Spot 12 is reviewed on a major book review website, Kirkus Reviews. The review is very positive and I’m so pleased. Kirkus Reviews decided to include the review in their print magazine as well, which is a great honor. Thanks Kirkus! Read it on their website: https://www.kirkusreviews.com/book-reviews/jenny-jaeckel/spot-12/
Or down below. I’m going to try and post once a month at least until publication time (October). Stay tuned for the next installment related to Spot 12. And don’t forget to check out the website dedicated to Spot 12. It will have the most current information about the forthcoming publication.
Spot 12 ~ Kirkus Review
Jaeckel (For the Love of Meat , 2016, etc.) catalogs her daughter’s five months in the Neonatal Intensive Care Unit in this graphic memoir. When it was discovered that the author was suffering from a buildup of amniotic fluid, her doctors recommended inducing labor early. Shortly after the birth, physicians found that her daughter, Asa, suffered from tracheoesophageal fistula, a rare esophagus defect that needed to be corrected with surgery. So began a monthlong process to ensure that Asa could breathe and eat correctly and would be safe from the dangers of infection. It was touch and go, with Jaeckel and her husband, Cito, restricted in their access to Asa. Jaeckel was particularly affected by the stress of the situation.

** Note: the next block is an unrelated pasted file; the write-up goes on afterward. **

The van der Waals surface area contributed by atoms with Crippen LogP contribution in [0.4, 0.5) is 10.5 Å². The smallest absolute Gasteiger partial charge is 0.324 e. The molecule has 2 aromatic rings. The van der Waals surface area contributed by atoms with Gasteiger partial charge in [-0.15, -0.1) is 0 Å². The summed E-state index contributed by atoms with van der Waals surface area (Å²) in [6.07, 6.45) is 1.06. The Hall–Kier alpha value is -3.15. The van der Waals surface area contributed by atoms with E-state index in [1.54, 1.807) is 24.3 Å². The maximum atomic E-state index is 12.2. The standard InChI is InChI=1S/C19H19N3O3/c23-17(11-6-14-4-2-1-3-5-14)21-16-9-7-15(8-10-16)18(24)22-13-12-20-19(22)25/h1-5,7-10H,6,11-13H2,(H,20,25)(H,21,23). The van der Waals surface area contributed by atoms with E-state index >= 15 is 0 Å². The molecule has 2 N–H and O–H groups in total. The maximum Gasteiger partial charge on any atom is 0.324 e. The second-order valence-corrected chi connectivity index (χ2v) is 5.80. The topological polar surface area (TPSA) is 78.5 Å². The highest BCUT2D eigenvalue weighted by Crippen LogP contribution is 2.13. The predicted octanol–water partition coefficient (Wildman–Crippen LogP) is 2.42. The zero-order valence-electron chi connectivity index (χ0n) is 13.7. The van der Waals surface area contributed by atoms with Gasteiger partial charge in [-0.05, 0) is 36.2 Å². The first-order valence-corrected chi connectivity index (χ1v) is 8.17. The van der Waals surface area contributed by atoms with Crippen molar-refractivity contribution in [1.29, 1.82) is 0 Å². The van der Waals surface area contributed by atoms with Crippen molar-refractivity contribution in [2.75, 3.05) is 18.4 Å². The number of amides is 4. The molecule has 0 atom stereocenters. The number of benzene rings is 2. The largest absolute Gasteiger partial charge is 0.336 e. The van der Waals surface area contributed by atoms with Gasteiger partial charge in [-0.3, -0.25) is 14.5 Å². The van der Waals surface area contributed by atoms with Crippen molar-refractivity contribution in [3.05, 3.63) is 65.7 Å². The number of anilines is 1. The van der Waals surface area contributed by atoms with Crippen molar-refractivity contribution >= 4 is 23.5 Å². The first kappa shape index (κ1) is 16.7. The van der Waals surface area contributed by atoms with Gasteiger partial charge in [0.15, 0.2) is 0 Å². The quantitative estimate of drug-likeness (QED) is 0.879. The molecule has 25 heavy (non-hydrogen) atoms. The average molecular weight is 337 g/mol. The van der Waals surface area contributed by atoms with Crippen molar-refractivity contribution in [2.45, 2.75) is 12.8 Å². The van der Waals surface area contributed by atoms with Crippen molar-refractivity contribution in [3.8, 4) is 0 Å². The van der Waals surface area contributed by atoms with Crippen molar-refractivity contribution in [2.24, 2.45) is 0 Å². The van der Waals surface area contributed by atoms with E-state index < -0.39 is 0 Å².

With this memoir, told in paneled illustrations like a graphic novel, the author chronicles her experiences with doctors and nurses (of various degrees of patience and gentleness), supportive friends, her intrusive mother, and the esoteric acronyms that categorize hospital life (“Her SATS are low,” reads one speech bubble. “She had T.P.N. and now she’s still N.P.O.”). The people in the memoir are represented in the illustrations as stylized animals, reminiscent of Art Spiegelman’s seminal graphic novel, Maus . Jaeckel and her family, too, are mice, while the supporting characters are a mix of dogs, cats, deer, frogs, and other endearingly drawn creatures. The illustrations greatly soften what, as simple prose, might read as an extremely serious and upsetting account of a sick infant. The depictions of Asa as a tiny mouse with wires and tubes taped to her body are simultaneously adorable and tragic. In the book’s strongest moments, Jaeckel discusses and draws her own fraught emotional state, which leads to very striking panels of symbolic representation: tiny animals separated by immense, inky blackness, and Asa tranquilly aloft among the stars or suspended at the middle of the Tree of Life. Though hospitals, and illness in general, can often rob patients of their individuality, Jaeckel has managed to represent such a world in a unique and highly personalized way.
A memorable and beautifully executed memoir of a newborn’s difficult first months.